He loves his cars, so I recently made him a parking lot on the floor using coloured cello tape. While I showed him how to maneuver the curves and take his car in and park, I realized he didn’t understand much. So I let it pass. He will see the fun in it when the time is right!

d)     See, learn & improvise

We happened to watch Superman one day. On the TV I mean! A part of me really wants him to grow up and love his superheroes and I want him to have his own collection of Marvel and DC Comics. But since the film was on, we sat down to watch it together. While Superman went about saving a plane from crashing, I was telling V that Superman is so strong that he can lift an aero plane. V quickly got off from the bed, ran to his piles of toys and pulled out his own air plane. So while we were watching Superman bring down the plane to a baseball ground, V was lowering his own plane on the floor. My little Superman! J

e)      Choose the right toys

The problem with us adults is that we are too grown-ups! We scoff off child’s play as easy. But we fail to look at the world as a child. And trust me, if you leave your busyness at the door and sit down to play as a child, you will realize there is a lot of fun in it. So what are the toys that spark pretend play? Do all kinds of toys make the cut? We have tried pretend play with stuffed animals (our favourite). V’s frog nowadays wears a tshirt every day. He also changes his clothes like V does. Teddy has joined the list too. Blocks are a favourite too. Though V has outgrown the activity of stacking them, what he uses his blocks now is as a glass to feed his stuffed animals. Cars are a favourite for the boys, and I recently bought him two construction vehicles. Play dough is another favourite. While until now, we are learning colours with play dough, what I really want to do with play dough is this. We have bought play dough from the market, but I plan to make some play dough at home too. You can always use some plain and simple maida or aata. Try reading this book to your child – a perfect recipe for imaginative play.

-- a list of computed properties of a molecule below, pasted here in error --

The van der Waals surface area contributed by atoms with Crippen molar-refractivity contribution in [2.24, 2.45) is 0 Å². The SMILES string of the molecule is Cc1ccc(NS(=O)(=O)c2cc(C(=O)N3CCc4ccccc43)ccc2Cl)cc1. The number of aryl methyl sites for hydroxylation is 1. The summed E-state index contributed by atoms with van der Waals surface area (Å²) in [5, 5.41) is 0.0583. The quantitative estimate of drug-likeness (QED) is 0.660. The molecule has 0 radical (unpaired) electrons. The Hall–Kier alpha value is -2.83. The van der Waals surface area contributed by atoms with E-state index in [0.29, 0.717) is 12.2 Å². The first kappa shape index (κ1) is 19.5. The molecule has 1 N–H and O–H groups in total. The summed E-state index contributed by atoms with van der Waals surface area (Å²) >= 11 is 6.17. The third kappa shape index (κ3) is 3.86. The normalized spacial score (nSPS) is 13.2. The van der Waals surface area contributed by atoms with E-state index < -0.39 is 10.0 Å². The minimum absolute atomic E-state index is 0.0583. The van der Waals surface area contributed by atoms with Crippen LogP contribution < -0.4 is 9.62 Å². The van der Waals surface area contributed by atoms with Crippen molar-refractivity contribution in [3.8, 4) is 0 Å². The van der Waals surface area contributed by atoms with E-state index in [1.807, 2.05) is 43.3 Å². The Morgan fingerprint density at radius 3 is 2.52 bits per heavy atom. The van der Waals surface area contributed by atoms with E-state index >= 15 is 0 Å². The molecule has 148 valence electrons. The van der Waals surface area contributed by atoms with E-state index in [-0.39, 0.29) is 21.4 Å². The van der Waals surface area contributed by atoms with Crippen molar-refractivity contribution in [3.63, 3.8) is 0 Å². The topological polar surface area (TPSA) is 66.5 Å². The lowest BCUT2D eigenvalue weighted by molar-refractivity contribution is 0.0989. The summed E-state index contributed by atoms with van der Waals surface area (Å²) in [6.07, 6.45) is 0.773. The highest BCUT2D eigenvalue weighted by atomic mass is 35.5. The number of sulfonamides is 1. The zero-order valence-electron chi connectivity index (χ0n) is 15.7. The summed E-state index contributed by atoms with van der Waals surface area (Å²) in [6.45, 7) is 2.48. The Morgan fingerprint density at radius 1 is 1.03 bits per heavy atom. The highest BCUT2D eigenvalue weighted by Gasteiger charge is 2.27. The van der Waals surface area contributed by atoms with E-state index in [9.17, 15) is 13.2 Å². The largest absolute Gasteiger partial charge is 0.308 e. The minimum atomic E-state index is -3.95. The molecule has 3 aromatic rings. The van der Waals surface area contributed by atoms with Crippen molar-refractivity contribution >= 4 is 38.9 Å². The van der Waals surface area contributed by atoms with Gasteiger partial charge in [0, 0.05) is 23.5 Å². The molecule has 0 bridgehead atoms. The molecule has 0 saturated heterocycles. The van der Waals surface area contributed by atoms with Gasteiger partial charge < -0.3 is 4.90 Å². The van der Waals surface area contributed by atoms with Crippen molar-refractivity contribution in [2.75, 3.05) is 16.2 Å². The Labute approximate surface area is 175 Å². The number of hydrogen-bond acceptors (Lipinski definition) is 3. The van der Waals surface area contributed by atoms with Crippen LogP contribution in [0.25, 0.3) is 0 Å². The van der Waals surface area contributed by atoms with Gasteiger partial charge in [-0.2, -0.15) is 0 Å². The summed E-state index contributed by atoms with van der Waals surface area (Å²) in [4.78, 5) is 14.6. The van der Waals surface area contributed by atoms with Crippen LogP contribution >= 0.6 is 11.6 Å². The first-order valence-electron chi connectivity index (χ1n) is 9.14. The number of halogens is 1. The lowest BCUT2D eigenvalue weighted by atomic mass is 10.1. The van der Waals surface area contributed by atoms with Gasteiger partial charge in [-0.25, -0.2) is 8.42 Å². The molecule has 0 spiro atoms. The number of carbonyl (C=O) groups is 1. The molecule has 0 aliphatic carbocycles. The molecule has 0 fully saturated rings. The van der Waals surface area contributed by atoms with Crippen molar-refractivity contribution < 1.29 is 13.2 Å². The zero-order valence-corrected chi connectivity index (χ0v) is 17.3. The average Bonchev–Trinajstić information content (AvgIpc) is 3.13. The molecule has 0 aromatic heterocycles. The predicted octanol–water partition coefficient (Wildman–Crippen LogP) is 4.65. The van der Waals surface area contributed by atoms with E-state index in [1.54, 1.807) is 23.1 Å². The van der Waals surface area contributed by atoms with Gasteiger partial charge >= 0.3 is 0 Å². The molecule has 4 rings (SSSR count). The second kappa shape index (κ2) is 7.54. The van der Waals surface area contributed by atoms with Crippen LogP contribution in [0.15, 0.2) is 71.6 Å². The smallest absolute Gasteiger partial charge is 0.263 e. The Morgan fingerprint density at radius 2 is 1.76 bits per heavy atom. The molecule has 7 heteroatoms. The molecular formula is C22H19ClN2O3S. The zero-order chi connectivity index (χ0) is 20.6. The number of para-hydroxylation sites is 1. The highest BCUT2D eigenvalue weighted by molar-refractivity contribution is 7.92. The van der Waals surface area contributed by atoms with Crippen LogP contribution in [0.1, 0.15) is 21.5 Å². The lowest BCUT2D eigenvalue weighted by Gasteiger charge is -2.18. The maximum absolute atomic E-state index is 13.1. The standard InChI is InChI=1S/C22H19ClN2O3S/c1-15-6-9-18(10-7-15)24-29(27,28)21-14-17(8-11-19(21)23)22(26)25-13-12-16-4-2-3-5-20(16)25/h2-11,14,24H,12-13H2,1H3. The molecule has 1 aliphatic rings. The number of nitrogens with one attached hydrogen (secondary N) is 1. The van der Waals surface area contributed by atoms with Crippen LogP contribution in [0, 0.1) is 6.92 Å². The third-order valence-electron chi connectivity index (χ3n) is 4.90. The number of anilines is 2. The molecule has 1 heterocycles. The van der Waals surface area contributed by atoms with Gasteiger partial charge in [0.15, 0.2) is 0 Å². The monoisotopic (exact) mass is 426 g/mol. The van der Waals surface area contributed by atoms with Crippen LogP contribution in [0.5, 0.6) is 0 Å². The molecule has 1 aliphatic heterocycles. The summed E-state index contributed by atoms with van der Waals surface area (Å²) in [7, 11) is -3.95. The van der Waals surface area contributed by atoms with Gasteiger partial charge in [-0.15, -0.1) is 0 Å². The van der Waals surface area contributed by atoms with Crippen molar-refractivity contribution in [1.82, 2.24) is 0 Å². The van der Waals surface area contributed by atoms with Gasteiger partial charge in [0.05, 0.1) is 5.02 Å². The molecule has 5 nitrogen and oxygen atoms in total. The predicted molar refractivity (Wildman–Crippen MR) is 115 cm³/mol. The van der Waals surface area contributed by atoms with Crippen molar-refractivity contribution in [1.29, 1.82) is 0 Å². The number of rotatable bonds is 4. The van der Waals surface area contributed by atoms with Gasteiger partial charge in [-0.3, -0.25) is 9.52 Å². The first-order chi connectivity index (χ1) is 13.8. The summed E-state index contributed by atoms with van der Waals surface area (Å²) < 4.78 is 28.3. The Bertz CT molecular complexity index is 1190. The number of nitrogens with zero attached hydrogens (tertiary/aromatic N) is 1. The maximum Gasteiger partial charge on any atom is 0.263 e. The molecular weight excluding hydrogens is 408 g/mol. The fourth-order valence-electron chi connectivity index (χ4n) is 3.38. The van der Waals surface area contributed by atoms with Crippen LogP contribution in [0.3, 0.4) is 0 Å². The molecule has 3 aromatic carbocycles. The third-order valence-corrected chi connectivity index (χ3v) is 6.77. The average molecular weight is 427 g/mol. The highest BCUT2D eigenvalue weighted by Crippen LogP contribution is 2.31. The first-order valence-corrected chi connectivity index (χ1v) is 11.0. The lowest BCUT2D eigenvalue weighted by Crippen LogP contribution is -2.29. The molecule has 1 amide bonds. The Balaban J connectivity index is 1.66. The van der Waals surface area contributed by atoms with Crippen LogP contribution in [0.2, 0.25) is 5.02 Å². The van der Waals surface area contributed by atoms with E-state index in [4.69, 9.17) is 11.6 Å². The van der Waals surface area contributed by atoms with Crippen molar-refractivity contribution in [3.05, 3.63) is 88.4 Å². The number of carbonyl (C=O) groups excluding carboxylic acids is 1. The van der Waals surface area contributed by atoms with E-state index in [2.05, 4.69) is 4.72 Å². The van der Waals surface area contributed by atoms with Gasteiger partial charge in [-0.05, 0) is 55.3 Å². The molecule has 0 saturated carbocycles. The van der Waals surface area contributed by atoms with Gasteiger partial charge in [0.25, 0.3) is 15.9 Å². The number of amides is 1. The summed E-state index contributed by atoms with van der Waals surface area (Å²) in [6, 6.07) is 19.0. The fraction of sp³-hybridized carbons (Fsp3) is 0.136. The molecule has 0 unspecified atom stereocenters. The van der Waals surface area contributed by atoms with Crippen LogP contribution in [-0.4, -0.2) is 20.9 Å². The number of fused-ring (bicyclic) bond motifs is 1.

So does your child engage in pretend play? What does your child enjoy playing with? Do you observe your child at play? What lessons is your child deriving out of his own play? 

A part of what I will now do on this blog is to share all the fun things that we are doing as parent and child. What are the discoveries that we make and the lessons we learn. We will also share reviews, views and experiences of growing up. I hope you have fun watching us grow up!

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Dear Son, Girls are NOT meant to be Raped

Another day, another city, another girl and another rape. Why does it not shock me? Or maybe it does, but I am beyond any sensation. It worries me that my child is growing up in a world that doesn’t learn from its mistakes. It worries me to see that the world my son is growing up is increasingly antagonistic towards women.  It worries me to see the commodification of women. It worries that I may have to tell him that a man must protect a woman. I must tell him that the world is an unsafe and hostile place for women. I worry that I will have to make him a custodian for a woman’s honour and safety.

It worries me that I have a son. It worries me that I have the gigantic responsibility of answering the questions he may have about violence against women. As he grows up to songs like ‘Fevicol Se’, hear politicians say that his colleague is a ‘tunch maal’, or a society that judges a woman for what she wears and who she goes out with; I worry, that I have a lot of answering to do for him.